"Because of their age, our members are literally growing fewer and fewer as time passes," says Frank. "Who will be the synagogue's lay leadership five to 10 years from now? [Also], I don't think there is an egalitarian minyan serving the population of singles and families in the city center and we can be that. This place has the potential to be the real face of Masorti Judaism."
Beyond the future of the synagogue and the needs of the locals, Frank says, the one Masorti synagogue in downtown Jerusalem, where tourists and natives pass constantly, should be representative of the Israeli movement's values.
So they decided to form a Hebrew-language minyan, reaching out through word of mouth to young Hebrew speakers. It was launched on Shabbat morning, May 26, with at least 25 locals in attendance. The service was held entirely in Hebrew in the synagogue study hall.
"We are just giving the location, financial resources and support," explains Frank.
The aim is for the services to be lay-led, lively and participatory. The new minyan is envisioned to be more than just for Shabbat and holiday services. "We want it to be a community," says Sadoff.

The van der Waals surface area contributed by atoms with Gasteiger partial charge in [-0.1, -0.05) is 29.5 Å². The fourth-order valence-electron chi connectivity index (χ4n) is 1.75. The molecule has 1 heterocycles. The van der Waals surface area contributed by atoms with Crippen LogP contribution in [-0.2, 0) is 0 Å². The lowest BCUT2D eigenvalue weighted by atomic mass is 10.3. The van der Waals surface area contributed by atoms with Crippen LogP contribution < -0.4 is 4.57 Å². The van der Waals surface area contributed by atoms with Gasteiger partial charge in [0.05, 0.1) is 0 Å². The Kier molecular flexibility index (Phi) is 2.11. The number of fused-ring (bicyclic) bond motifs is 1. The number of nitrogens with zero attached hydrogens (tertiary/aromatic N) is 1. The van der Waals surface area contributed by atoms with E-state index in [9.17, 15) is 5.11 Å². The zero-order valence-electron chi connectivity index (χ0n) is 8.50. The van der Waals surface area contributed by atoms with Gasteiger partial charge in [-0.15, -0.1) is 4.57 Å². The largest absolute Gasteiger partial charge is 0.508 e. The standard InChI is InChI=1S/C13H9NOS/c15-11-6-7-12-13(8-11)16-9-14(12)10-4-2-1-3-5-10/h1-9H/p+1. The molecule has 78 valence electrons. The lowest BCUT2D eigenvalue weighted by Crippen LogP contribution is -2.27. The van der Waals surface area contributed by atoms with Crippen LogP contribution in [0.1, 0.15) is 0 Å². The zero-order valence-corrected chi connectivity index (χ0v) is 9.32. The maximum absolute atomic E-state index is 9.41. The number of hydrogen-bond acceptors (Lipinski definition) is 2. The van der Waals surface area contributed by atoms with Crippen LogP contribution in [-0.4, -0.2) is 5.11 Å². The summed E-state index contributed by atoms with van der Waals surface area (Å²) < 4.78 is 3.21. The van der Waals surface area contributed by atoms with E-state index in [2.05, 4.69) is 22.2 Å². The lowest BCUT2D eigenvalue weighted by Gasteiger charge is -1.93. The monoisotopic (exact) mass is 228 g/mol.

When the idea was initially presented to the synagogue's executive board, there was concern about there being two separate congregations, one in Hebrew and one in English. But as the new minyan is still in its infancy, the synagogue leaders are taking it as it comes.
"A handful [of the synagogue veterans] understand Hebrew but the whole congregation wants there to be more Hebrew because they are ideological," says Frank. "Their love of Israel includes a love for the Hebrew language. The new minyan is just developing and we'll play it by ear."
The minyan wasn't the first to utter Hebrew at the synagogue. Beyond the tradition of services and Torah readings in Hebrew, several years ago Frank's predecessor, Rabbi Avinoam Sharon, launched a new tradition of leading a three- to five-minute sermon in Hebrew before the Torah reading , which was apparently well-received.
Still, some locals stopping by for a visit found the synagogue "too American." An Orthodox army colleague on reserve duty with Ende told him, laughing, that once he'd popped his head in out of curiosity and found all the English-speakers and their customs "funny" and "American" and so he left right away.